On Cornell: 6-2 senior guard Drew Ferry, 6-0 senior guard Chris Wroblewski, 6-7 freshman forward Shonn Miller, 6-3 junior guard Johnathan Gray and 6-8 junior forward Eitan Chemerinski have had 89 of the 110 starts this season ... Cornell is No. 1 in the Ivy in steals per game at 8.0 ... Ferry leads the Ivy in 3-pointers per game at 3.0 ... the Big Red were hot from 3-point range last weekend, going 24 of 49 (.490) against Yale and Brown ... the Red have won the rebounding battle only once this Ivy season, against Dartmouth ... Wroblewski has scored in double digits in five of the last six games after reaching 10 points in 8 of the first 16 games ... Gray has had six straight double-digit scoring games, including 29 points in the 85-84 OT win over Yale last weekend, after reaching 10 points just three times in the first 16 games this season.


Anonymous said...

Any live video of Penn / Princeton games?
Possibly on the school sites?

Anonymous said...

Columbia@Princeton is actually on ESPNU Friday night.

The tall, bulky Tigers seriously abused Harvard's thin frontline of Wright and Casey last Saturday night. It will be a little harder against the Big Red as we can throw more 4's and 5's into the fray than did the Crimson.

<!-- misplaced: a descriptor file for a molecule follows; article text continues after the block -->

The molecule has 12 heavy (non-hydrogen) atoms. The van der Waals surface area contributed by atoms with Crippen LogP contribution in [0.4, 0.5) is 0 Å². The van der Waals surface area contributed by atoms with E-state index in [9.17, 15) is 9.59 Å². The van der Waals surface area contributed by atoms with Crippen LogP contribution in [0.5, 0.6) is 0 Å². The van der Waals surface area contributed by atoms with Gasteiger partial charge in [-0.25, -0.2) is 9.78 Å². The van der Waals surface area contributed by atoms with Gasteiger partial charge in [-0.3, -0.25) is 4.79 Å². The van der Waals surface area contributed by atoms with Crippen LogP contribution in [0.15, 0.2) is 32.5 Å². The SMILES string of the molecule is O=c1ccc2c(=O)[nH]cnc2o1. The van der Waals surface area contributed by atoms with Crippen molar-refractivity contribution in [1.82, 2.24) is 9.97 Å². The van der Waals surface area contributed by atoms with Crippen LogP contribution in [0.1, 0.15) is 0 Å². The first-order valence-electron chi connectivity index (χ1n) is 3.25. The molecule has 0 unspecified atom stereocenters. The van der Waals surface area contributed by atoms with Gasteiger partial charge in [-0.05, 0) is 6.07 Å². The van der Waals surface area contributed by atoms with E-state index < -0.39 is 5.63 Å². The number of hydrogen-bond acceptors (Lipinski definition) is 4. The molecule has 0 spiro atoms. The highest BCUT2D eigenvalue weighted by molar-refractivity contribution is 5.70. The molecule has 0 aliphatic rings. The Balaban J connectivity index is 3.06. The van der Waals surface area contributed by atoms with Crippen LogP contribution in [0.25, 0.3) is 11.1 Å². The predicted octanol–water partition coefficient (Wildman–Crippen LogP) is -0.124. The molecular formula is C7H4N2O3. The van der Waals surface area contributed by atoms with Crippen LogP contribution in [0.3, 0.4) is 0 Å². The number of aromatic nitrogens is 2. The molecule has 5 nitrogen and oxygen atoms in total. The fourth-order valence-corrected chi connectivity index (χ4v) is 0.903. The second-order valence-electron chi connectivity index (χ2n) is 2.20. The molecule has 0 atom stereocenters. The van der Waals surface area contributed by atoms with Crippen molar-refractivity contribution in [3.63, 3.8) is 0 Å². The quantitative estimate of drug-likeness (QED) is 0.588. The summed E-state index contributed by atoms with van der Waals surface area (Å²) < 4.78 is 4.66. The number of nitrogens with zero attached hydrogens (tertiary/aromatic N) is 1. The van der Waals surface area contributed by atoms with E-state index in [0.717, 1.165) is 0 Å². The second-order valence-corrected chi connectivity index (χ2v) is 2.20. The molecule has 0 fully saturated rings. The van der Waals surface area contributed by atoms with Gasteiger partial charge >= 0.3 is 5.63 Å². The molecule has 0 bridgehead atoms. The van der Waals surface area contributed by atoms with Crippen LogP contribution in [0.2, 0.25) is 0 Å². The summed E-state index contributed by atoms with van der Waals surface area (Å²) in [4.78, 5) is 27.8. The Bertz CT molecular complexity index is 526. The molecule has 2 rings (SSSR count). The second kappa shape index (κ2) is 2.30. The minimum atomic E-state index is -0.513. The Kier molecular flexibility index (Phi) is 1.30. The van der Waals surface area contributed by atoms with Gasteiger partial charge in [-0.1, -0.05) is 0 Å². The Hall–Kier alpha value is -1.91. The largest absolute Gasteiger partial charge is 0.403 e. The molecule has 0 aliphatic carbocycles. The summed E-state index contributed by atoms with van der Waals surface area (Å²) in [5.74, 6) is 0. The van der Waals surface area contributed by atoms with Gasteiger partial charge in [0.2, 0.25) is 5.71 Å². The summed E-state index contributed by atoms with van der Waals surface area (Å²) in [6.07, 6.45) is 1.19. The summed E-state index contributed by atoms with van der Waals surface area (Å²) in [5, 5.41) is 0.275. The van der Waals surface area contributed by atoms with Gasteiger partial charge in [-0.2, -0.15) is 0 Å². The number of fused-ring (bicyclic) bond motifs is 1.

Anonymous said...

One of the many benefits of last weekend's Harvard loss at Princeton is the permanent cessation of the talk of the Crimson as the best team in Ivy League history.

I think that we've heard the last of that.

The Cornell Basketball Blog said...

If Harvard makes the Sweet 16 or Elite 8, the talk will begin again.

Anonymous said...

Nah, there will be no more talk. To be the best team in conference history, you've got to go 14-0.

Anonymous said...

ANON 10:15PM- IMO, this statement about needing to go 14-0 to be the best team in Ivy history is not true.

Princeton '65 and Penn '79, the only two Final Four teams in league history, are generally regarded as the league's best-ever teams. Both finished 13-1 in the league, losing nailbiters in the Saturday night game of the NY road trip.

The Crimson have already lost a road non-nail biter on a Saturday night. What can possibly lie ahead in the next three weeks?

The "greatest team" talk has ceased for the moment. Clearly, Harvard must make the Final Four to re-start the talk. They also must make the Elite 8 to be considered the "greatest team in the last ~30 years."